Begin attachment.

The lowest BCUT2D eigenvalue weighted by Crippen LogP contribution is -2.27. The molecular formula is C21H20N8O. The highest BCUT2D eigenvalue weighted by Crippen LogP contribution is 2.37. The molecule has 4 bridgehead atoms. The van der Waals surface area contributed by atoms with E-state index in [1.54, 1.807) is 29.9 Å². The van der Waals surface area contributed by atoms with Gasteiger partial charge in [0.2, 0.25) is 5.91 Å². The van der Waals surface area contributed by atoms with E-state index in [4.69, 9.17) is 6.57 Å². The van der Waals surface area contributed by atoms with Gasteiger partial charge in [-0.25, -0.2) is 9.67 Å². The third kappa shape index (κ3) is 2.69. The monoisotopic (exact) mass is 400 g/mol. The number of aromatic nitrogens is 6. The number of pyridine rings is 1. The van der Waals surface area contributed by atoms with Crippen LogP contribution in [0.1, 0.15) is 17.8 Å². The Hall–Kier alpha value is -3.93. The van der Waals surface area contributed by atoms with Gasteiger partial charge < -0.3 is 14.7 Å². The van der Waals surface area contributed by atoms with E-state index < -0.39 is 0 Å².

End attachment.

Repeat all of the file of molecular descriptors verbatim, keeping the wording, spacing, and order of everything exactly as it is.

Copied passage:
The lowest BCUT2D eigenvalue weighted by Crippen LogP contribution is -2.27. The molecular formula is C21H20N8O. The highest BCUT2D eigenvalue weighted by Crippen LogP contribution is 2.37. The molecule has 4 bridgehead atoms. The van der Waals surface area contributed by atoms with E-state index in [1.54, 1.807) is 29.9 Å². The van der Waals surface area contributed by atoms with Gasteiger partial charge in [0.2, 0.25) is 5.91 Å². The van der Waals surface area contributed by atoms with E-state index in [4.69, 9.17) is 6.57 Å². The van der Waals surface area contributed by atoms with Gasteiger partial charge in [-0.25, -0.2) is 9.67 Å². The third kappa shape index (κ3) is 2.69. The monoisotopic (exact) mass is 400 g/mol. The number of aromatic nitrogens is 6. The number of pyridine rings is 1. The van der Waals surface area contributed by atoms with Crippen LogP contribution in [0.1, 0.15) is 17.8 Å². The Hall–Kier alpha value is -3.93. The van der Waals surface area contributed by atoms with Gasteiger partial charge < -0.3 is 14.7 Å². The van der Waals surface area contributed by atoms with E-state index < -0.39 is 0 Å².